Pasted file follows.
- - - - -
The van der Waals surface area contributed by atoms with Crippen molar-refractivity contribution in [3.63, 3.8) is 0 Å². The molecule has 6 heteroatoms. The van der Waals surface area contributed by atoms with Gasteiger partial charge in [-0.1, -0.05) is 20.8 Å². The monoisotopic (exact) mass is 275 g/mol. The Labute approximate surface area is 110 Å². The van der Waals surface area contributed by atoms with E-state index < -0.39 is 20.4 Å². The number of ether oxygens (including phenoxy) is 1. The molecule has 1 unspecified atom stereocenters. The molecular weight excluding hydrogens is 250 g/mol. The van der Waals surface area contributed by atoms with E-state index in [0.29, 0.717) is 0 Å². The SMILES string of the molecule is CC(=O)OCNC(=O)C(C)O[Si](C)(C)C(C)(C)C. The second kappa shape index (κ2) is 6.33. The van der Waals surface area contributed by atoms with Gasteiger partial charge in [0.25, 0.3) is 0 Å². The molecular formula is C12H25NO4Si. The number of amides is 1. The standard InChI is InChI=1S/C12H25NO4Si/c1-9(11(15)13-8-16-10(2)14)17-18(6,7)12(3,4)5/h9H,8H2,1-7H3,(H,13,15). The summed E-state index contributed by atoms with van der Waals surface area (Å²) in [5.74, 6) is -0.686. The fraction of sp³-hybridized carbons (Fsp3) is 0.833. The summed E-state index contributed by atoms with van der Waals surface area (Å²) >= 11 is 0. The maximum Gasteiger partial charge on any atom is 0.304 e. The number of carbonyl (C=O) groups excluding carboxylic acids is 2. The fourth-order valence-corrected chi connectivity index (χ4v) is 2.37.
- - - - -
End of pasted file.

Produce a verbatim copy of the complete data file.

The van der Waals surface area contributed by atoms with Crippen molar-refractivity contribution in [3.63, 3.8) is 0 Å². The molecule has 6 heteroatoms. The van der Waals surface area contributed by atoms with Gasteiger partial charge in [-0.1, -0.05) is 20.8 Å². The monoisotopic (exact) mass is 275 g/mol. The Labute approximate surface area is 110 Å². The van der Waals surface area contributed by atoms with E-state index < -0.39 is 20.4 Å². The number of ether oxygens (including phenoxy) is 1. The molecule has 1 unspecified atom stereocenters. The molecular weight excluding hydrogens is 250 g/mol. The van der Waals surface area contributed by atoms with E-state index in [0.29, 0.717) is 0 Å². The SMILES string of the molecule is CC(=O)OCNC(=O)C(C)O[Si](C)(C)C(C)(C)C. The second kappa shape index (κ2) is 6.33. The van der Waals surface area contributed by atoms with Gasteiger partial charge in [0.25, 0.3) is 0 Å². The molecular formula is C12H25NO4Si. The number of amides is 1. The standard InChI is InChI=1S/C12H25NO4Si/c1-9(11(15)13-8-16-10(2)14)17-18(6,7)12(3,4)5/h9H,8H2,1-7H3,(H,13,15). The summed E-state index contributed by atoms with van der Waals surface area (Å²) in [5.74, 6) is -0.686. The fraction of sp³-hybridized carbons (Fsp3) is 0.833. The summed E-state index contributed by atoms with van der Waals surface area (Å²) >= 11 is 0. The maximum Gasteiger partial charge on any atom is 0.304 e. The number of carbonyl (C=O) groups excluding carboxylic acids is 2. The fourth-order valence-corrected chi connectivity index (χ4v) is 2.37.